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Would this be okay in a novel for young teens? (1 Viewer)

sunaynaprasad

WF Veterans
In my next WIP, the 4th installment of my series, my MC will be 15 years old. Something that I plan to have happen is for her to hear her deceased mother's voice and respond to it. It is a side effect of a magical curse, though, since the series is a fantasy one.
At some point, the MC's guardian will be reported to social services since my MC heard the voice in public and worried others. The CPS worker will ask her guardian about the MC hearing voices, how long it has been going on, and what is causing it. She and my MC's guardian would go around the house to check for anything that could have caused her to hear her mom's voice.
I performed some research about this before. According to it, people can hear voices after traumatic experiences (like my MC, who was orphaned at age 7, when her parents died in a car crash. But her then-babysitter wouldn't let her hear or see it.), have conditions, like Bipolar, or from drugs, whether recreational or prescribed.
I'm obviously not going to say the word, "drug" in the story. I would stay as general as possible, and use words like "anything" or "something". But would that still worry parents or even their kids?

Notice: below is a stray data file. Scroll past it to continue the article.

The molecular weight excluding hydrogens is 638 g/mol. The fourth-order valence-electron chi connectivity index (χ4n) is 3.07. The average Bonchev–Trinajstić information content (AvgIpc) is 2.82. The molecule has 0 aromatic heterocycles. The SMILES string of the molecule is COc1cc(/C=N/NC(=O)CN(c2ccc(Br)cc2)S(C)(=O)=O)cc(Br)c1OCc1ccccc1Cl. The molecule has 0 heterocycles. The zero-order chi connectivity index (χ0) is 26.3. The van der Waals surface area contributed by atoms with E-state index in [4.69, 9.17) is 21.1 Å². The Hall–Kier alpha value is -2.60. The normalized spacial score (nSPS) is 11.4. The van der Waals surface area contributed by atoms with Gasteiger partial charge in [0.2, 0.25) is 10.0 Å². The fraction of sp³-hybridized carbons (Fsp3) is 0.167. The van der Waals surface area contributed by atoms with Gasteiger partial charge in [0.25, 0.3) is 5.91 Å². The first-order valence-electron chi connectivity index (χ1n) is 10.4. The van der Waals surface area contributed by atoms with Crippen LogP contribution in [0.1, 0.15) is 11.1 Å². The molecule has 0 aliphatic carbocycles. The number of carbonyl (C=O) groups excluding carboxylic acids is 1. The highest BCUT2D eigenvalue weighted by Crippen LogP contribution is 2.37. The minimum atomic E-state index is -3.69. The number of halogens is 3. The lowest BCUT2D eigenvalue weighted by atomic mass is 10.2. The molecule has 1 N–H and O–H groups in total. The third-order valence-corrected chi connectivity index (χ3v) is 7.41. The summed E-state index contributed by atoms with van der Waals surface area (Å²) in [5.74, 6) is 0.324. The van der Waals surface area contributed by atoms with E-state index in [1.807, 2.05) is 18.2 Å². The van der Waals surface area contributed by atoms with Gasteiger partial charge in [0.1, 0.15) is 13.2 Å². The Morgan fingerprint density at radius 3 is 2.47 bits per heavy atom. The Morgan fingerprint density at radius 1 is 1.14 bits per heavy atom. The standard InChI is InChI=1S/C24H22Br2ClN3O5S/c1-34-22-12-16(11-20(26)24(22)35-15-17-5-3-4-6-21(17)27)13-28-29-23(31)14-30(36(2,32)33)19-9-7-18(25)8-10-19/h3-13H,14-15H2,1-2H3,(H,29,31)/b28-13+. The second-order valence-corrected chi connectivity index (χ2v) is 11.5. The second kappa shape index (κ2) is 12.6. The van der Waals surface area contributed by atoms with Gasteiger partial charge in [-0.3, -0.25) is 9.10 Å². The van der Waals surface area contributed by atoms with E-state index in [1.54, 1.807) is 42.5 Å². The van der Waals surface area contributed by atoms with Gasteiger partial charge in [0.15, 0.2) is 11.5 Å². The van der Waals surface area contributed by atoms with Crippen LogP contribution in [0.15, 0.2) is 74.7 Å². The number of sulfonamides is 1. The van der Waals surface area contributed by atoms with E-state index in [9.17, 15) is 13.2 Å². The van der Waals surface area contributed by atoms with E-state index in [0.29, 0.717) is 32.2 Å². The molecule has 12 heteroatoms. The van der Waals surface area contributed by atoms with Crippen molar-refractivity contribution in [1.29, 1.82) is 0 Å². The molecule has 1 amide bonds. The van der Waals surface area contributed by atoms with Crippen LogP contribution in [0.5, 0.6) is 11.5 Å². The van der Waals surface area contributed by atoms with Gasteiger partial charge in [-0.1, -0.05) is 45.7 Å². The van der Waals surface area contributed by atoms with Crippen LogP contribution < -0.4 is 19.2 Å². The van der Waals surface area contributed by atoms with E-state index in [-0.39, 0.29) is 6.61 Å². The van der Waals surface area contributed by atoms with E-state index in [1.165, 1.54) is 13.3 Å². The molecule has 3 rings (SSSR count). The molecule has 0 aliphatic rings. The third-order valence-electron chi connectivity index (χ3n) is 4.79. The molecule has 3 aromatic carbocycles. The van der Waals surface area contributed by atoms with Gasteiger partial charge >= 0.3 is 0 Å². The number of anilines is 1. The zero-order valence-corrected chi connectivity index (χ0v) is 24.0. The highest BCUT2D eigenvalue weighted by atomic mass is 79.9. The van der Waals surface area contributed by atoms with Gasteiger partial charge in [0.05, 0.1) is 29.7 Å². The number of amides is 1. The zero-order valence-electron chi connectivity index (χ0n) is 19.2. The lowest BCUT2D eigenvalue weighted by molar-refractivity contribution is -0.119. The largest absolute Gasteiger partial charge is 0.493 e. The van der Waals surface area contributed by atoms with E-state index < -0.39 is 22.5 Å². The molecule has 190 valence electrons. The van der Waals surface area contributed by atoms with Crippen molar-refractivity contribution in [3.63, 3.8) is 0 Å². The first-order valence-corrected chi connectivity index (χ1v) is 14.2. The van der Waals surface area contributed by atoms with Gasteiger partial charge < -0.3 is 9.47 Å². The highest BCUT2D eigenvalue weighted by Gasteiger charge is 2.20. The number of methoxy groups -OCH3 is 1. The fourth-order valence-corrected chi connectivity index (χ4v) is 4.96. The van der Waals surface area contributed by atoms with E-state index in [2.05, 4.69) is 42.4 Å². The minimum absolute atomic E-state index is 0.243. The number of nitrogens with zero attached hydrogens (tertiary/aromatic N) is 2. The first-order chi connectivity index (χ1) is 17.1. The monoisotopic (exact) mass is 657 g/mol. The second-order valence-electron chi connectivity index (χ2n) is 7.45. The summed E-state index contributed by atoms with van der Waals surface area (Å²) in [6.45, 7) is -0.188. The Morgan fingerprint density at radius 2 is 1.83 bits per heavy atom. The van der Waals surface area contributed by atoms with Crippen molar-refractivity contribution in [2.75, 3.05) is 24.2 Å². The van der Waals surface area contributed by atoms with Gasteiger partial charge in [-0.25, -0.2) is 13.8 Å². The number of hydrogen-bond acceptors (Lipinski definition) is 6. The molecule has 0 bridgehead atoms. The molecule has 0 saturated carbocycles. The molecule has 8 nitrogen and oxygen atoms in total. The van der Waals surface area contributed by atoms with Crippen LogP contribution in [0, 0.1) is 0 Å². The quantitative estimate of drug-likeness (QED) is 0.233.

Also, the CPS worker isn't a magician. She will be part of the ordinary culture, and my MC will have to hide her magic abilities from the social services woman.
If you think this would help, my MC was born a regular, non-magical person and grew up in the ordinary world. Her guardian is also the same, but he stays a regular man.
What do you think?
 

druid12000

Senior Member
In Piers Anthony's book 'Virtual Mode' (or maybe Fractal Mode, it was a Mode book), his early teen MC cuts herself as part of a bet to see who can bleed without flinching, to get something she wants from a group of older boys. She strips naked in the process. I think you're probably OK with mentioning drugs, as long as you're not romanticizing them. My twelve year old niece just read Stephen King's 'It', so kids/early teens have access to far more information than I did growing up and, unfortunately/fortunately, aren't fazed by much of the 'real world' stuff I was somewhat sheltered from.

Have you researched CPS for their protocol on that situation? Having the teen evaluated by a therapist or psychiatrist would probably be the first step in the process.

Also, people with latent psychic abilities can hear voices of dead folk.

Good luck and happy writing!
 

Backstroke_Italics

Senior Member
I agree that mentioning drugs in the context of the story isn't an issue. Remember, you're writing about a child with serious trauma. If you're afraid to mention dark things, it's gonna be pretty difficult when you get to the part about being orphaned at seven.
 

Wren9244

Senior Member
I agree with the previous advice. Mentioning real-life factors in a book geared towards teens is okay. Especially considering that real-life trauma is a big focus in your story. Mentioning drugs, and other coping mechanisms, isn't a no-no, as long as they are responded to properly by the MC's guardians and other adults. And since it seems you're doing that, I don't think there is an issue at all.
 
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